He was deputy ISIS leader, Abu Bakr Al Baghdadi, whose killing was announced several times, the last of which was made by the US National Security Council on 22 August, 2015, which stated that he met his end near Mosul in an unmanned drone raid. That was later confirmed in an audio mourning record by the ISIS spokesman, Abu Muhammad Al Adnani. Not only was he the man responsible for providing weaponry for ISIS and one of its well-known prominent military leaders, but he was also the decision maker of the transfer of foreign fighters from Syria and Iraq, including Abu Omar himself.
Those close to Abu Muslim, who repeatedly appeared in Tel Afar, Mosul and Fallujah after being dominated by ISIS, say that all credit goes to him and other Turkmen in the organization, as regards the recruitment of around 800 fighters speaking Turkish languages, many of them found their way to Talafar and lived in its several neighborhoods including Al Khadhra.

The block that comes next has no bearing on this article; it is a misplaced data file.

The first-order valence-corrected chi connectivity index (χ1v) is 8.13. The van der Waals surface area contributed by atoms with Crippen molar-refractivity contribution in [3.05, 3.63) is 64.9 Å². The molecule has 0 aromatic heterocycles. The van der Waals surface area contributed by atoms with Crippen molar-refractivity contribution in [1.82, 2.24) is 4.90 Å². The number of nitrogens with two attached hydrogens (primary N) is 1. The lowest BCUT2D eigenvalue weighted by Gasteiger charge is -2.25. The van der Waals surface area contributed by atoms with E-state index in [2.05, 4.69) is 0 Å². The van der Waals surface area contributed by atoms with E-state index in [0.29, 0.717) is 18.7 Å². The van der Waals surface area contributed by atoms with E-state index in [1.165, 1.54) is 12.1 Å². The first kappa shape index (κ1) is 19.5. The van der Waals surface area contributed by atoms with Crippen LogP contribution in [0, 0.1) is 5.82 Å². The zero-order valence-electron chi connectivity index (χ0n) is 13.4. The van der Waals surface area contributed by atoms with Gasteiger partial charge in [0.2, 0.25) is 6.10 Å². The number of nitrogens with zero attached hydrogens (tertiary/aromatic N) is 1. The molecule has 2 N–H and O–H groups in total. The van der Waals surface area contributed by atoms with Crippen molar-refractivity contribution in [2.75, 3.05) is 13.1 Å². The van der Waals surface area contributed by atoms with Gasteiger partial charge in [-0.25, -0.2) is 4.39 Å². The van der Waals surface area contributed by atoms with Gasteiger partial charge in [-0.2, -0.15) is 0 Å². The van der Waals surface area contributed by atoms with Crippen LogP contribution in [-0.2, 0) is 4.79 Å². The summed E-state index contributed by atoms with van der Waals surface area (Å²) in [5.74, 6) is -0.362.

Expatriate Fighters’ Neighborhoods
A new life is arising in this neighborhood and other Shiite neighborhoods which were deserted by their indigenous inhabitants. Dozens of houses in the city neighborhoods and markets which had once been inhabited and shared by both Shiites and Sunnis for decades have now become homes for the Turkish-speaking fighters with their different dialects. “It is their new city.” Says Abu Saad, a retired teacher exceeding 70 years of age, while rubbing sweat from his brown forefront with trembling hands.